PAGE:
The Indian Ocean is a dynamic and sensitive ecosystem that we put at risk each day. As we fish, mine and pollute, we surpass reasonable notions of sustainability. You don't need a Ph.D. in marine science to understand the realities of over-exploitation. Just ask those who eke out a living from oceans; they will tell you that once-abundant species are more difficult to find and our coasts are choked with pollution.
India has two million square kilometres of sea under its jurisdiction in what is called the Exclusive Economic Zone (EEZ). Here it has the exclusive rights to economic benefits but also the specific responsibility for marine conservation. While we have made use of the former, we are sadly neglecting the latter.
Once upon a time, India had a wealth of marine biodiversity. We know that some of the world's most important and threatened species were found in India's EEZ. A confluence of oceanographic and climatologic forces made India's waters hyper-dynamic. Indian fisheries were among the most productive and complex on the planet.
I speak in the past tense because, unfortunately, we do not know as much as we should and we are uncertain of how up-to-date our knowledge is. Biodiversity sampling in India's waters is well below the levels of many other nations. The precise state of Indian fisheries is little understood beyond misleading aggregate studies. We lack knowledge of important ecosystem-level interactions among species, habitats and human impacts. We have few robust deep-sea ecology studies. Exploration of vulnerable but important undersea mountains has barely begun.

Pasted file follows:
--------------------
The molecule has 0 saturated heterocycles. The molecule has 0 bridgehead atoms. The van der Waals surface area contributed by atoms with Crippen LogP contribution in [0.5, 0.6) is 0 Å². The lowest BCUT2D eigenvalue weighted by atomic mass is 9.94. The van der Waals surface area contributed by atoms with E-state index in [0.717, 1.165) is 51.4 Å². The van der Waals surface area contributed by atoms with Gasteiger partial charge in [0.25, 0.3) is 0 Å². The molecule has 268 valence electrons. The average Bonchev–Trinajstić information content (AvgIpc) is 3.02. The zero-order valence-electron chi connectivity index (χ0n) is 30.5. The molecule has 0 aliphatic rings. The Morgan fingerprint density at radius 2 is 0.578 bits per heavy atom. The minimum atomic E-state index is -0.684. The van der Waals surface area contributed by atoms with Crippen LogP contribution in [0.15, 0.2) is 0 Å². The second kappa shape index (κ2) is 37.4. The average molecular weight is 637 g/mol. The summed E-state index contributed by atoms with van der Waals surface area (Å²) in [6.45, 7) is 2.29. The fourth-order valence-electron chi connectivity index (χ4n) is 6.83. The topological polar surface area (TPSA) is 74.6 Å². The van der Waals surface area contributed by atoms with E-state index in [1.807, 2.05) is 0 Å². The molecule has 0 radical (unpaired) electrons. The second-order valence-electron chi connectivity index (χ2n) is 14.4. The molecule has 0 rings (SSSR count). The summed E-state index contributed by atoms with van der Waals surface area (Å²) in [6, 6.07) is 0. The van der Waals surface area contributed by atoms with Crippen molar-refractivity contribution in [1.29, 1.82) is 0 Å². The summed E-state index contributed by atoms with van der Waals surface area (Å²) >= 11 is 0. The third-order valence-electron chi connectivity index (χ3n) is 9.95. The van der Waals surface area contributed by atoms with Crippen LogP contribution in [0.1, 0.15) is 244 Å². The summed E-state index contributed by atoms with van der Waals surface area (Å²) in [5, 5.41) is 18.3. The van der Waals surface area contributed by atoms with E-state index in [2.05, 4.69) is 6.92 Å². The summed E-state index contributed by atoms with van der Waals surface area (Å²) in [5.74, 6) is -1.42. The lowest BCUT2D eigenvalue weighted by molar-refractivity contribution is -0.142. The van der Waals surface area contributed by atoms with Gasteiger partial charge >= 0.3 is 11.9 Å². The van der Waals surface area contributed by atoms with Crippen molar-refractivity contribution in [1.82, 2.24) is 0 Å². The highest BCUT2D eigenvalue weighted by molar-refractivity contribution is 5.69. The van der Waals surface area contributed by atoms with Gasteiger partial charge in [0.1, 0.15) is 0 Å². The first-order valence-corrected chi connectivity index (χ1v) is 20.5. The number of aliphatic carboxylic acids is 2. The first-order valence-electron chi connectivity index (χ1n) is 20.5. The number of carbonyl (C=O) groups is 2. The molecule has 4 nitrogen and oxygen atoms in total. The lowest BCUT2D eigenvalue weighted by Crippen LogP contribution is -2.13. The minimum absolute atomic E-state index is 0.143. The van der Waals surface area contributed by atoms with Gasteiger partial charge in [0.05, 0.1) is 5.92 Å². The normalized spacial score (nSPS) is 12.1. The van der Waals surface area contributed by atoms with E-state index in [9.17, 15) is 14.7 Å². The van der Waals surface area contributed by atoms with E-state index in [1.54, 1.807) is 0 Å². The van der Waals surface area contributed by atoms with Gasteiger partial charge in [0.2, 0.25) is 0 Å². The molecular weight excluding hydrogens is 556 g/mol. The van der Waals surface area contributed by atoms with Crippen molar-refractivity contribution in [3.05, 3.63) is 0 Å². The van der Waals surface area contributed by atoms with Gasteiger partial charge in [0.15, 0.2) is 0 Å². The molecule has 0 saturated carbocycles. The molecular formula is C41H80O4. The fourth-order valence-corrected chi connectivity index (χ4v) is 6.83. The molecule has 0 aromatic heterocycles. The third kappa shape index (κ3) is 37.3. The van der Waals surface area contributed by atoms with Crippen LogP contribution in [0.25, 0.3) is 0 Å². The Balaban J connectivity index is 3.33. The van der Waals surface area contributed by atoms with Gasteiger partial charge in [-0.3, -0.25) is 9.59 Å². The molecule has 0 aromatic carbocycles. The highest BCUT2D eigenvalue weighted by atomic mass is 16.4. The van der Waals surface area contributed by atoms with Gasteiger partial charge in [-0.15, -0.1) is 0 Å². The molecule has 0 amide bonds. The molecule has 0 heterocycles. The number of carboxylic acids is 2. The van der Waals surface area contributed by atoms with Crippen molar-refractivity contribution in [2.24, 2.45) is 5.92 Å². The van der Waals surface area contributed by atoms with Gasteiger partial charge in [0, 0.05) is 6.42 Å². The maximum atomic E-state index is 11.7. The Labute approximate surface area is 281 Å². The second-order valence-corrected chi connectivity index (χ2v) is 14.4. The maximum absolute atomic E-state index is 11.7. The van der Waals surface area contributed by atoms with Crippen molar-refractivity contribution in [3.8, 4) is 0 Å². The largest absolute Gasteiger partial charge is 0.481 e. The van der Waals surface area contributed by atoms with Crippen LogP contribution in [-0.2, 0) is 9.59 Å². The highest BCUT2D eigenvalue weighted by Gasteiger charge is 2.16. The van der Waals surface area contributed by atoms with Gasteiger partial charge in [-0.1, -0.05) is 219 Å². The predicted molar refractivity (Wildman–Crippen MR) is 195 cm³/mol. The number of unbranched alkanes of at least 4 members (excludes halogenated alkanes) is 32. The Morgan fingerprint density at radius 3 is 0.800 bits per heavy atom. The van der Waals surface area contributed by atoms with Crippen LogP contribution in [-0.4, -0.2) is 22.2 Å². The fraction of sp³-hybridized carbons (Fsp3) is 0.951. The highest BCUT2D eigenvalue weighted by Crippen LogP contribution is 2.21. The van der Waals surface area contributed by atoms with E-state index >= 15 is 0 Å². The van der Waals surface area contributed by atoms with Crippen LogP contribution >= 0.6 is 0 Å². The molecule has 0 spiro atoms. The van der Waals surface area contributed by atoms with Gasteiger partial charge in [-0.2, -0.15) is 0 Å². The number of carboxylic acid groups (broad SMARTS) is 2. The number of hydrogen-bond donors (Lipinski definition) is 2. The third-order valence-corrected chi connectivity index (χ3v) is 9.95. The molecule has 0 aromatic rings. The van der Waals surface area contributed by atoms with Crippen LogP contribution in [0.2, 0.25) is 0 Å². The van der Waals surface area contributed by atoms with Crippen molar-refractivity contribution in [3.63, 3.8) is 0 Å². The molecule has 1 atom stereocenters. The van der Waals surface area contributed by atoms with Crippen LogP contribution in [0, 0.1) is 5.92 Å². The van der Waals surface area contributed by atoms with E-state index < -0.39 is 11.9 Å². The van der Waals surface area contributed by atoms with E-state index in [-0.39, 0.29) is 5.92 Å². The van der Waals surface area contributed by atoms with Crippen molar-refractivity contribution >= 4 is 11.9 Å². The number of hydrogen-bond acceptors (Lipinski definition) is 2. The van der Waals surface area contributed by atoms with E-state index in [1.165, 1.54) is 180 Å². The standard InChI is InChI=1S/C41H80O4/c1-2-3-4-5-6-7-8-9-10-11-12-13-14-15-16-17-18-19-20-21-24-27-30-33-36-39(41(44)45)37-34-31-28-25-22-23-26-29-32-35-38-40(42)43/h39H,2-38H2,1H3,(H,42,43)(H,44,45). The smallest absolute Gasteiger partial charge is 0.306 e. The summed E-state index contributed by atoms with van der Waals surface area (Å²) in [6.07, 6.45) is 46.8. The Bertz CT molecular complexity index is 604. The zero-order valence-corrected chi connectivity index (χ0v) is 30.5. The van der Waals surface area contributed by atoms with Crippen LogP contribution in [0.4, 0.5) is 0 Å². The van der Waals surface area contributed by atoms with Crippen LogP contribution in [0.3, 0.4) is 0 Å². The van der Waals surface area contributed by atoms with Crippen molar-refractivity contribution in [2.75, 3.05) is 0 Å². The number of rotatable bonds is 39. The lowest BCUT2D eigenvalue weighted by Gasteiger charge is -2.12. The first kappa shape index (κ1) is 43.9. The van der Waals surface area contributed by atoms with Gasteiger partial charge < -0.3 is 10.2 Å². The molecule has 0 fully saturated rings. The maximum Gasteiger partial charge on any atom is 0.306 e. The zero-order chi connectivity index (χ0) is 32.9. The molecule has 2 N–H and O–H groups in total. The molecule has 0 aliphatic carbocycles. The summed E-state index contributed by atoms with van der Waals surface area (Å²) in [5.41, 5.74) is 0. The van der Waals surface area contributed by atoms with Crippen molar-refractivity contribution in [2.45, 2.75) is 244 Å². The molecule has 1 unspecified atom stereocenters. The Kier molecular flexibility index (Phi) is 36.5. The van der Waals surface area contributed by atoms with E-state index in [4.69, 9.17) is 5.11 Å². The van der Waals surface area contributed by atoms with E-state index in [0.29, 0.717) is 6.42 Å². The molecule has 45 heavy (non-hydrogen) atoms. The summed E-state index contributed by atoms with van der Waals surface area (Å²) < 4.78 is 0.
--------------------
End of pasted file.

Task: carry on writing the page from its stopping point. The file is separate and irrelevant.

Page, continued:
But there is room for hope. We have numerous scientific, policy and academic institutions that can be harnessed to better understand our seas. We have a strong civil society that can be brought to the table alongside government and commercial interests. Our local communities are awake and engaged. With the right political will and collaboration among stakeholders, India could improve marine conservation.
We know enough to act proactively, even while we study more. Publicly available data can help us designate critical areas for protection, conservation and sustainable management. Greenpeace India has published my review of public data along with a series of maps that outline exactly what we know. In the process, we identified several areas of high biodiversity potential that warrant immediate attention: the Gulfs of Kachchh, Khambat and Mannar; seagrass beds of Palk Bay; waters off the Sundarbans; large fishing grounds such as the Wadge Bank and small biodiverse areas such as Angria Bank; unique seamount ecosystems in the Laccadive Sea; and migration paths of already protected marine mammals and sea turtles beyond the continental shelf.
India can and should announce a new plan for marine conservation. Unless we move - and move quickly - to implement serious conservation and sustainable management of ocean resources, we may face the collapse of fisheries, the breakdown of important ecosystem services and a frightening nature-state shift.
Adam Jadhav is a researcher in global environment policy at American University, Washington
The views expressed by the author are personal